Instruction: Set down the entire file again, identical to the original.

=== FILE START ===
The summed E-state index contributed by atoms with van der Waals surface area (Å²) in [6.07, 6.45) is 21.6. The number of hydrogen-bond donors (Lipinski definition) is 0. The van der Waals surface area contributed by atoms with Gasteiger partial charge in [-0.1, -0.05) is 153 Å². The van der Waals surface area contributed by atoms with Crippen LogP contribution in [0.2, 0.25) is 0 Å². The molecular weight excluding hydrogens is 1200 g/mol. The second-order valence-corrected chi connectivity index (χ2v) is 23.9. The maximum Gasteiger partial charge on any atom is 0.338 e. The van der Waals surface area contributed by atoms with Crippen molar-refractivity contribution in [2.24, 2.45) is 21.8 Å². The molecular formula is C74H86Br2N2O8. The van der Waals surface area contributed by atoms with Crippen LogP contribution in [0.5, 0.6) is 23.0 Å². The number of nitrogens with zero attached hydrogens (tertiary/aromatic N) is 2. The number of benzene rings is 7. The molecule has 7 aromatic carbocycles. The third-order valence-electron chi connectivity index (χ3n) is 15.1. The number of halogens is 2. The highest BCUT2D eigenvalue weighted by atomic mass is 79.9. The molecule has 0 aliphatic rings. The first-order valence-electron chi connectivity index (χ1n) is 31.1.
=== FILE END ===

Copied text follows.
The summed E-state index contributed by atoms with van der Waals surface area (Å²) in [6.07, 6.45) is 21.6. The number of hydrogen-bond donors (Lipinski definition) is 0. The van der Waals surface area contributed by atoms with Gasteiger partial charge in [-0.1, -0.05) is 153 Å². The van der Waals surface area contributed by atoms with Crippen LogP contribution in [0.2, 0.25) is 0 Å². The molecular weight excluding hydrogens is 1200 g/mol. The second-order valence-corrected chi connectivity index (χ2v) is 23.9. The maximum Gasteiger partial charge on any atom is 0.338 e. The van der Waals surface area contributed by atoms with Crippen molar-refractivity contribution in [2.24, 2.45) is 21.8 Å². The molecular formula is C74H86Br2N2O8. The van der Waals surface area contributed by atoms with Crippen LogP contribution in [0.5, 0.6) is 23.0 Å². The number of nitrogens with zero attached hydrogens (tertiary/aromatic N) is 2. The number of benzene rings is 7. The molecule has 7 aromatic carbocycles. The third-order valence-electron chi connectivity index (χ3n) is 15.1. The number of halogens is 2. The highest BCUT2D eigenvalue weighted by atomic mass is 79.9. The molecule has 0 aliphatic rings. The first-order valence-electron chi connectivity index (χ1n) is 31.1.